Wichita Water Plant Project Remains on Schedule
The estimated date for substantial completion of the plant will be September 2024. An agreement with Evergy will be presented soon that will provide for a dedicated substation to supply electric power to the plant. The plant will replace an aging 80-year-old facility that is in need of replacement. A shutdown or failure could leave about 500,000 people without running water. The affected area includes some of the state’s largest hospitals, multiple fire departments, a fifth of the Kansas economy and a U.S. military base. The new facility will treat up to 120 million gallons of water per day. [source]

 

EPA Reaches Settlement in Alleged Clean Water Act Violations
The U.S. Environmental Protection Agency has reached a settlement with Thomas Robrahn, of Burlington, and Skillman Construction LLC, of New Strawn, to resolve alleged violations of the federal Clean Water Act that occurred on property along the Neosho River in Coffey County. Under the settlement, the parties will pay a $60,000 civil penalty. The EPA alleged Robrahn and Skillman Construction violated the CWA by placing approximately 400 cubic yards of broken concrete into the river adjacent to Robrahn’s property in an attempt to stabilize the riverbank. The EPA alleged the work impacted about 240 feet of the river and was completed without first obtaining a required CWA permit. The site was on a section of the river that has known populations of Neosho Madtom, a federally listed threatened fish species. As part of the settlement with EPA, the parties agreed to remove the concrete and restore the impacted site to comply with the CWA. While the EPA rules do allow for some types of “clean fill” to be dumped along riverbanks, and in some cases concrete may be one of the materials that is allowed, an EPA permit is required. [source]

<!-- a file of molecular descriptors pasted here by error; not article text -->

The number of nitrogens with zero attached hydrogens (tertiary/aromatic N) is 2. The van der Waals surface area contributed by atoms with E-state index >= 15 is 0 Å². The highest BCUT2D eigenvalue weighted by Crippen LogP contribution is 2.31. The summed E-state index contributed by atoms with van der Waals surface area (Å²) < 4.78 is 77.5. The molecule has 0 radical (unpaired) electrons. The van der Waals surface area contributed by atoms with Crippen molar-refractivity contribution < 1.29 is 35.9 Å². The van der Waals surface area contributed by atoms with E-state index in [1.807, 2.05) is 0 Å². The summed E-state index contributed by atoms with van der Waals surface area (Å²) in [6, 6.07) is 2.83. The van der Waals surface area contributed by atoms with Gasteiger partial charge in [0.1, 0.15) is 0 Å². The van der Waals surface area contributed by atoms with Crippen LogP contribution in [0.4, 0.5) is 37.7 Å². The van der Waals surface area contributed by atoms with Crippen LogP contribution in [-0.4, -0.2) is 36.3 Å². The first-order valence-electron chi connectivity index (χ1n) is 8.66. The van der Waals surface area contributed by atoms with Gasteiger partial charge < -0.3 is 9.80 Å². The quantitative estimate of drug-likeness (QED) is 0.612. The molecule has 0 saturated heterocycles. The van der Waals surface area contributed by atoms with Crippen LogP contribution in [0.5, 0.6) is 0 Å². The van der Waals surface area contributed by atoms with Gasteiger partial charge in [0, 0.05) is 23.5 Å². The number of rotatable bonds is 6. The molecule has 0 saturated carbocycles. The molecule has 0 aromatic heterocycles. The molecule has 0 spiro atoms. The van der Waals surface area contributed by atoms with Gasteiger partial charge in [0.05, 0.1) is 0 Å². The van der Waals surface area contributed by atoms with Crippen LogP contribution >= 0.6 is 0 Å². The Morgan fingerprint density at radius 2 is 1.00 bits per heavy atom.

Kansas State Agencies Weigh Prospects of Continued Telework
The shift to moving state employees to remote work during the pandemic was a significant logistical undertaking, with some state workers not even having laptops before the pandemic. Kansas agencies spent at least $8.8 million in federal COVID-19 relief funds on equipment, software and upgrades to allow for remote work, ranging from a $72 camera purchase in the Kansas Water Office to $1.4 million in audiovisual equipment for the Kansas Judicial Branch to ensure court hearings could be livestreamed. Under the State's guidelines on returning to work, in-person work will remain "a preferred norm" unless social distancing cannot be maintained. Some agencies, however, will still allow some remote work. Such telework can help agencies compete for talent with the private sector. [source

 

How Simple Fixes Can Prevent Cyber Attacks on Water Systems
Managers at utilities of all sizes are seeing a constant barrage of attacks of varying degrees of sophistication, says Kevin Morley, manager of federal relations for the American Water Works Association (AWWA). “If you’re not monitoring, you may have a false sense of security,” he says. “If you don’t look, it doesn’t mean it’s not happening.” Water systems in many jurisdictions do have good security controls when they have enough budget to support technology purchases and an appropriately sized and skilled staff. Wrangling security in rural communities, where 25 percent of the population is served by 85 percent of the nation’s community water systems, is another matter. [source]